Program promoting STEM careers among students of color is expanding to Illinois
Subscribe for unlimited digital access.
Try one month for $1!
Subscribe for unlimited digital access. Try one month for $1!
Some Illinois high school students who are thinking about a career in science and technology could get some help from a program launched Thursday.
The California-based Kapor Center, which tries to increase diversity in tech fields, is bringing its SMASH Academy college-prep program to Illinois.
The program focuses on helping high school students living in under-resourced communities. The initiative started at the University of California, Berkeley, in 2004. Expanding to Illinois puts the program on nine college campuses in five states.
Branded as SMASH Illinois, the program will recruit students primarily from Chicago’s South Side, Carbondale and East St. Louis; it will emphasize African-American and Latino students, who are underrepresented in the STEM (science, technology, engineering and math) fields.
Applications are now being accepted for the inaugural group of 45 students in this summer’s five-week program. They will live either at the Illinois Institute of Technology or Southern Illinois University’s Carbondale campus. Students will gain access to computer science courses, connect with STEM professionals of color, and build life skills.
The hope is to build a pipeline of students of color who may pursue a STEM career.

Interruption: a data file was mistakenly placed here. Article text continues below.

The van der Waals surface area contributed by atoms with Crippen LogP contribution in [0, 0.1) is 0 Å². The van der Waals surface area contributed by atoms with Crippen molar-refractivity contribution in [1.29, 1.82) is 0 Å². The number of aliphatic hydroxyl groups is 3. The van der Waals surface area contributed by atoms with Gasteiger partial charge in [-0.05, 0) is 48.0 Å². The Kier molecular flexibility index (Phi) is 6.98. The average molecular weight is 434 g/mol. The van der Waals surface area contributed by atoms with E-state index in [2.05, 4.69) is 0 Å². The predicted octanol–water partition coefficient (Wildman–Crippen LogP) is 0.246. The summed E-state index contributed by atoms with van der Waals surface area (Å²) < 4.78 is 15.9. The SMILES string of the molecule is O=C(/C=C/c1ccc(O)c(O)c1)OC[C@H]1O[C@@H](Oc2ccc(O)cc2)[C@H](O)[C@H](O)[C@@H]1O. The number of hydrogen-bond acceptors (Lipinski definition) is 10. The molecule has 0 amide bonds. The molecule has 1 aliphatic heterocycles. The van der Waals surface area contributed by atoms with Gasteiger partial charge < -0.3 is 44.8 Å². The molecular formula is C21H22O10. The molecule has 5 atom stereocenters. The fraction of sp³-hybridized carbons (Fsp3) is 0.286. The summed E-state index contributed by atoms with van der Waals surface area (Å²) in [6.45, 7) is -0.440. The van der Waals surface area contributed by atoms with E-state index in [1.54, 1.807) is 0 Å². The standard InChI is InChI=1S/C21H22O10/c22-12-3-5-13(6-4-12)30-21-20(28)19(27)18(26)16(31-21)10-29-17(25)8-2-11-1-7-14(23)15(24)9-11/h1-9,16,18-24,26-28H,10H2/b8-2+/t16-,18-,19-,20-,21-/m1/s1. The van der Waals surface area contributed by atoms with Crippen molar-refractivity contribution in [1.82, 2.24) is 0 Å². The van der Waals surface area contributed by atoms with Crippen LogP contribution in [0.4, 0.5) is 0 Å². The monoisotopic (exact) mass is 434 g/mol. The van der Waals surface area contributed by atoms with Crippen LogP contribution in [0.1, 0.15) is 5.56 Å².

Lt. Gov. Juliana Stratton and Illinois Senate Assistant Majority Leader Kimberly Lightford attended Thursday’s launch of the program in Illinois.
“We see so many jobs and opportunities opening up, but unfortunately we’re not seeing those opportunities open up at the same rate for people from communities of color,” Stratton said. “We can expose them to the STEM field, with mentoring, workshops and exposure to institutions of higher education, and put them on a path toward success.”
In 2018, the Pew Research Center analyzed diversity within STEM-based careers, and found that African-Americans held just 9 percent of all STEM jobs; Hispanics, only 7 percent. It was a modest improvement from 1990; the figures then were 7 percent for African-Americans and 4 percent for Hispanics.
The SMASH Illinois program, Stratton said, has the opportunity to transform the lives of students and their families.
“We want our students to be competitive participants in the STEM labor force, especially in the rising healthcare tech field,” said Lightford.
All SMASH Academy students have gone on to graduate high school; 91 percent have graduated college within five years, according to SMASH figures.
The deadline to apply for the program is March 1.
Manny Ramos is a corps member in Report for America, a not-for-profit journalism program that aims to bolster Sun-Times coverage of issues affecting Chicago’s South and West sides.